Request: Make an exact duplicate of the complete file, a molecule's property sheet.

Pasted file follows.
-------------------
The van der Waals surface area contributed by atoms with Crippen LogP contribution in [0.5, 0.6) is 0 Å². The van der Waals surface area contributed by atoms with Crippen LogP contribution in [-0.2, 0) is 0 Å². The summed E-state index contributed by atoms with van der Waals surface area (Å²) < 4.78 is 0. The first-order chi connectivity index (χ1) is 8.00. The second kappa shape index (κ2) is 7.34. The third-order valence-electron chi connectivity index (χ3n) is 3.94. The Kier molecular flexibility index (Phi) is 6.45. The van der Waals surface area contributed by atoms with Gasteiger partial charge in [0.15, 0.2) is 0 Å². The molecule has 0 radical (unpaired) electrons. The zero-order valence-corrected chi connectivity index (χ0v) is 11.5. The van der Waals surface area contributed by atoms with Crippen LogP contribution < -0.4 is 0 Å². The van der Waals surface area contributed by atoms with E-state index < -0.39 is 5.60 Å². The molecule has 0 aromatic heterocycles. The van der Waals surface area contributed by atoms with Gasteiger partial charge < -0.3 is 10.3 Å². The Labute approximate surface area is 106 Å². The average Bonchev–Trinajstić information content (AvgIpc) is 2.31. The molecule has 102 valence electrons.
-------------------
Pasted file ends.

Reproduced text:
The van der Waals surface area contributed by atoms with Crippen LogP contribution in [0.5, 0.6) is 0 Å². The van der Waals surface area contributed by atoms with Crippen LogP contribution in [-0.2, 0) is 0 Å². The summed E-state index contributed by atoms with van der Waals surface area (Å²) < 4.78 is 0. The first-order chi connectivity index (χ1) is 8.00. The second kappa shape index (κ2) is 7.34. The third-order valence-electron chi connectivity index (χ3n) is 3.94. The Kier molecular flexibility index (Phi) is 6.45. The van der Waals surface area contributed by atoms with Gasteiger partial charge in [0.15, 0.2) is 0 Å². The molecule has 0 radical (unpaired) electrons. The zero-order valence-corrected chi connectivity index (χ0v) is 11.5. The van der Waals surface area contributed by atoms with Crippen LogP contribution < -0.4 is 0 Å². The van der Waals surface area contributed by atoms with E-state index < -0.39 is 5.60 Å². The molecule has 0 aromatic heterocycles. The van der Waals surface area contributed by atoms with Gasteiger partial charge < -0.3 is 10.3 Å². The Labute approximate surface area is 106 Å². The average Bonchev–Trinajstić information content (AvgIpc) is 2.31. The molecule has 102 valence electrons.